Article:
Edited by glide
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9 minutes ago, Machalot said:

Where are you getting the idea that they climbed?

Climb to cruise.  CTC.  Note the change in Mach and exhaust volumes in this set.  They started at those altitudes, deflected, and let the jet climb to cruise where it was about 15 deg nose up.  That's my understanding of the CTC data in table 5.  Table 4 was ground.  Table 6 was straight and level.  Yes?

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Just now, glide said:

Climb to cruise.  CTC.  Note the change in Mach and exhaust volumes in this set.  They started at those altitudes, deflected, and let the jet climb to cruise where it was about 15 deg nose up.  That's my understanding of the CTC data in table 5.  Table 4 was ground.  Table 6 was straight and level.  Yes?

No. Where are you reading that they deflected and climbed?  I think you're just not reading the text. It says in two different places that the CTC runs were level flight, and the altitudes in Table 5 reflect this. 

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"Subsonic is below Mach 1, supersonic is up to Mach 5. Above Mach 5 is hypersonic. And reentry from space, well, that's like Mach a lot."

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Posted (edited)
33 minutes ago, Machalot said:

I think you're just not reading the text

Good catch.  That 15 deg was the angle to the sensor array.  That must have been a very gradual deflection to 85 as the mach increases and the nozzle volumes increase at the same time, don't they?  Edit.  Nevermind.  It's a mystery to me how they got those WFE numbers.  Fun report.  I was a hotshot data center architect in '96.  I love how they say "deck".  They probably mean a deck of punch cards.  We still had them back then.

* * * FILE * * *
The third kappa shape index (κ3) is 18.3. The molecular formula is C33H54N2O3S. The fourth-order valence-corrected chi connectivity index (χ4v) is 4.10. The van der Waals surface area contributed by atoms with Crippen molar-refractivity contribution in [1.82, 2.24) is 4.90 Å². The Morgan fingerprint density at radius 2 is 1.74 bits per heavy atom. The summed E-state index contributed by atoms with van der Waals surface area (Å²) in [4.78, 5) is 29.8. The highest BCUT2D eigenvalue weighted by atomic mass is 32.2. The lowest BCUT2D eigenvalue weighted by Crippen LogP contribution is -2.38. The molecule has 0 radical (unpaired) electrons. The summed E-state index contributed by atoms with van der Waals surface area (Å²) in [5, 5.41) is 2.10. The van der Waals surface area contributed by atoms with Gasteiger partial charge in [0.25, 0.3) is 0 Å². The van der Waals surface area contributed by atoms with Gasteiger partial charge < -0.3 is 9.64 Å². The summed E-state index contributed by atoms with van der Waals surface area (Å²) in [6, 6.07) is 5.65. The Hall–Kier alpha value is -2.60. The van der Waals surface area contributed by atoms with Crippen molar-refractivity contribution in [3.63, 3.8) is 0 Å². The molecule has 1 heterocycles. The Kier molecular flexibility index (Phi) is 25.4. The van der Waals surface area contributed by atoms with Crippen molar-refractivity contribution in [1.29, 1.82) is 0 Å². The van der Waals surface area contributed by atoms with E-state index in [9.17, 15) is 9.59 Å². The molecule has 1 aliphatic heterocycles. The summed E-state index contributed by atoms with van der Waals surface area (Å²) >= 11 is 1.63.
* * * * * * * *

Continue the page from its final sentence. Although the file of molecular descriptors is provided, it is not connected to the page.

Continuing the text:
Edited by glide
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Posted (edited)

Figure 9 is interesting.  WFE increases as N1 RPM increases while N2 RPM stays relatively constant.  N2 is core, so the deflection was constant.  And N1 is the fan, so while the core was pushing the mach increase, the fan speeds up and draws more fuel flow?  This makes sense, but shouldn't this increase the rate of change in the mach?, ie it should feel like acceleration.  More like a curve, less like a straight line.

 

What about deceleration?  When you slow down the fan slows down, should the fuel flow drop so quickly so far in a min radius turn, for example?  Or would you just lose the N1 fuel flow bonus and stay at full core fuel flow with 85 pla. 


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24 minutes ago, glide said:

but shouldn't this increase the rate of change in the mach?, ie it should feel like acceleration.  More like a curve, less like a straight line.

As you know, there are two terms in the left hand side of F=ma, drag and thrust.  Dynamic pressure increases with airspeed squared, and on top of that the Cd increases as Mach increases. So there's a lot more drag to take a bite out of that increased thrust. 

 

As for the feel, any change in speed is acceleration, whether it's a linear increase or otherwise, and will feel like acceleration.  

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"Subsonic is below Mach 1, supersonic is up to Mach 5. Above Mach 5 is hypersonic. And reentry from space, well, that's like Mach a lot."

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You can fly those tests easily in DCS.  Start at mach .3, deflect to 85 pla, watch fuel flow until mach .75. 

 

I was watching the Grim Reapers turn tests on YT today.  I'm going to try some similar tests with the mach increase and without the mach increase.